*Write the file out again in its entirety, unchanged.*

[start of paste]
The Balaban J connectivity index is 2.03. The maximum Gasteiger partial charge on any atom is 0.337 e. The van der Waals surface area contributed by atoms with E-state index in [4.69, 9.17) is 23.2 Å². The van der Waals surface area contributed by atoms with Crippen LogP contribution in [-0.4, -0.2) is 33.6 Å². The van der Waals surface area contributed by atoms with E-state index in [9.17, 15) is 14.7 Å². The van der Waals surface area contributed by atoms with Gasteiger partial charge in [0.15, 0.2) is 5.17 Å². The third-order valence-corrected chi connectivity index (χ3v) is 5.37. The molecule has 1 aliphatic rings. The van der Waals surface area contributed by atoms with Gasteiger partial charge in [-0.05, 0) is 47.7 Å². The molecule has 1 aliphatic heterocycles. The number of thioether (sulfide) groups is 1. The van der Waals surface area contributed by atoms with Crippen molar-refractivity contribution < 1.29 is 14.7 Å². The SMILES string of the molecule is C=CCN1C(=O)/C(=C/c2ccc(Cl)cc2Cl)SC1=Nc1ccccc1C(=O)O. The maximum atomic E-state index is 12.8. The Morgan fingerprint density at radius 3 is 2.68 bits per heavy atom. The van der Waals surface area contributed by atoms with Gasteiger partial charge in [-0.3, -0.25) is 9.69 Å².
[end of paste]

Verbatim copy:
The Balaban J connectivity index is 2.03. The maximum Gasteiger partial charge on any atom is 0.337 e. The van der Waals surface area contributed by atoms with E-state index in [4.69, 9.17) is 23.2 Å². The van der Waals surface area contributed by atoms with Crippen LogP contribution in [-0.4, -0.2) is 33.6 Å². The van der Waals surface area contributed by atoms with E-state index in [9.17, 15) is 14.7 Å². The van der Waals surface area contributed by atoms with Gasteiger partial charge in [0.15, 0.2) is 5.17 Å². The third-order valence-corrected chi connectivity index (χ3v) is 5.37. The molecule has 1 aliphatic rings. The van der Waals surface area contributed by atoms with Gasteiger partial charge in [-0.05, 0) is 47.7 Å². The molecule has 1 aliphatic heterocycles. The number of thioether (sulfide) groups is 1. The van der Waals surface area contributed by atoms with Crippen molar-refractivity contribution < 1.29 is 14.7 Å². The SMILES string of the molecule is C=CCN1C(=O)/C(=C/c2ccc(Cl)cc2Cl)SC1=Nc1ccccc1C(=O)O. The maximum atomic E-state index is 12.8. The Morgan fingerprint density at radius 3 is 2.68 bits per heavy atom. The van der Waals surface area contributed by atoms with Gasteiger partial charge in [-0.3, -0.25) is 9.69 Å².